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Compound Disease and Wildfire Disturbances Alter Opportunities for Seedling Regeneration in Resprouter-Dominated Forests
Ecosphere (2019)
  • Allison B. Simler-Williamson, University of California
  • Margaret R. Metz, Lewis & Clark College
  • Kerri M. Frangioso, University of California
  • Ross K. Meentemeyer, North Carolina State University
Human-altered disturbance regimes and changing climatic conditions can reduce seed availability and suitable microsites, limiting seedling regeneration in recovering forest systems. Thus, resprouting plants, which can persist in situ, are expected to expand in dominance in many disturbance-prone forests. However, resprouters may also be challenged by changing regimes, and the mechanisms determining facultative seedling recruitment by resprouting species, which will determine both the future spread and current persistence of these populations, are poorly understood. In the resprouter-dominated forests of coastal California, interactions between wildfire and an emerging disease, sudden oak death (SOD), alter disturbance severity and tree mortality, which may shift forest regeneration trajectories. We examine this set of compound disturbances to (1) assess the influence of seed limitation, biotic competition, and abiotic conditions on seedling regeneration in resprouting populations; (2) investigate whether disease-fire interactions alter postfire seedling regeneration, which have implications for future disease dynamics and shifts in forest composition. Following a wildfire that impacted a preexisting plot network in SOD-affected forests, we monitored seedling abundances and survival over eight years. With pre- and postfire data, we assessed relationships between regeneration dynamics and disturbance severity, biotic, and abiotic variables, using Bayesian generalized linear models and mixed models. Our results indicate that postfire seedling regeneration by resprouting species was shaped by contrasting mechanisms reflecting seed limitation and competitive release. Seedling abundances declined with decreasing postfire survival of mature, conspecific stems, while belowground survival of resprouting genets had no effect. However, where seed sources persisted, seedling abundances and survival generally increased with the prefire severity of disease impacts, suggesting that decreased competition with adults may enhance seedling recruitment in this resprouter-dominated system. Species’ regeneration responses varied with their relative susceptibility to SOD and suggest compositional shifts, which will determine future disease management and forest restoration actions. These results additionally highlight that mechanisms related to biotic competition, seed limitation, and opportunities for seedling recruitment beneath mature canopies may determine possible shifts in the occurrence of resprouting traits. This result has broad applications to other systems impacted by human-altered regimes where asexual persistence may be predicted to be a beneficial life history strategy.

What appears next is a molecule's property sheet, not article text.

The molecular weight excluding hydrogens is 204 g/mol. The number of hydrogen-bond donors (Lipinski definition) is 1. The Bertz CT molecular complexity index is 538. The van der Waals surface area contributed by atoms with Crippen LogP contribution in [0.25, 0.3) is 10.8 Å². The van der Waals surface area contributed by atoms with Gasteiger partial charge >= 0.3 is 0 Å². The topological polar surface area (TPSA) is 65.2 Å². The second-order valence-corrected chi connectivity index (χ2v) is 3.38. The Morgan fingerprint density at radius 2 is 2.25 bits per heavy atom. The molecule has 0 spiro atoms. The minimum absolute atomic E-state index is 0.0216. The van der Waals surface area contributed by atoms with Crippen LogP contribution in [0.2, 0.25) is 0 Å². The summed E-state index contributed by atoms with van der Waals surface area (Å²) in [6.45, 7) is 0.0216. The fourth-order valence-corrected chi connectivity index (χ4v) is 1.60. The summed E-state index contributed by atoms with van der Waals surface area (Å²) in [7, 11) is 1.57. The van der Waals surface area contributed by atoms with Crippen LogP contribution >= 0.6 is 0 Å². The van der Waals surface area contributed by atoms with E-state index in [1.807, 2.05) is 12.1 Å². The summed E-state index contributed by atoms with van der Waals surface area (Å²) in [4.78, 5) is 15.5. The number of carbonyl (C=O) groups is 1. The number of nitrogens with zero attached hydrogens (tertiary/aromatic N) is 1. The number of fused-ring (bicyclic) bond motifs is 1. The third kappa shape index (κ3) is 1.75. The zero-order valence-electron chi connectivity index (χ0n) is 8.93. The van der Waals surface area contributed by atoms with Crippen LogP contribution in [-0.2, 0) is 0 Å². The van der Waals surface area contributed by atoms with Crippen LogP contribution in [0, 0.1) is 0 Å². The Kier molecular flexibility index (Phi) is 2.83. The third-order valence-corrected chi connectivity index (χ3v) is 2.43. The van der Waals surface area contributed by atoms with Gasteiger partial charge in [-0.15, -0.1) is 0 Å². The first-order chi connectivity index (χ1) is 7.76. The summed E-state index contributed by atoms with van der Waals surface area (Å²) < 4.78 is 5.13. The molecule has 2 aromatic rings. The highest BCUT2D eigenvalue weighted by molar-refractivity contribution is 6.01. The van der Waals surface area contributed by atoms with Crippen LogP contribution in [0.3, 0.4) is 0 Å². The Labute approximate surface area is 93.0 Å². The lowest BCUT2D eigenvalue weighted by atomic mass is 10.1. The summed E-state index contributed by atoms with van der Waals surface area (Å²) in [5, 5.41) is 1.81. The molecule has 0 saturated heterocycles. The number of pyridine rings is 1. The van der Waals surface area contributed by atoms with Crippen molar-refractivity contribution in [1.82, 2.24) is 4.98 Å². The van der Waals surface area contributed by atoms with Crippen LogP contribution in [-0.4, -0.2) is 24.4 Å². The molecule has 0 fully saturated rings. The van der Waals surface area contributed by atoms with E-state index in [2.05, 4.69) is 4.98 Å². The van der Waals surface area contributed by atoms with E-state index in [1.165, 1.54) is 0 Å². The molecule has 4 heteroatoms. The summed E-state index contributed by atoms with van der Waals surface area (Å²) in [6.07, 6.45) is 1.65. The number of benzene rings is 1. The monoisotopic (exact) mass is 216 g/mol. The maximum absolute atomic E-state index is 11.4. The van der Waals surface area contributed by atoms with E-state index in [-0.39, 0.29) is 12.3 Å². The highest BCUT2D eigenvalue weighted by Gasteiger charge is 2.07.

• disturbance interactions,
  • emerging infectious disease,
  • seedling regeneration,
  • sudden oak death,
  • vegetative reproduction,
  • wildfire
Publication Date
December, 2019
Citation Information
Allison B. Simler-Williamson, Margaret R. Metz, Kerri M. Frangioso and Ross K. Meentemeyer. "Compound Disease and Wildfire Disturbances Alter Opportunities for Seedling Regeneration in Resprouter-Dominated Forests" Ecosphere Vol. 10 Iss. 12 (2019) p. e02991-1 - e02991-16
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Creative Commons license
Creative Commons License
This work is licensed under a Creative Commons CC_BY International License.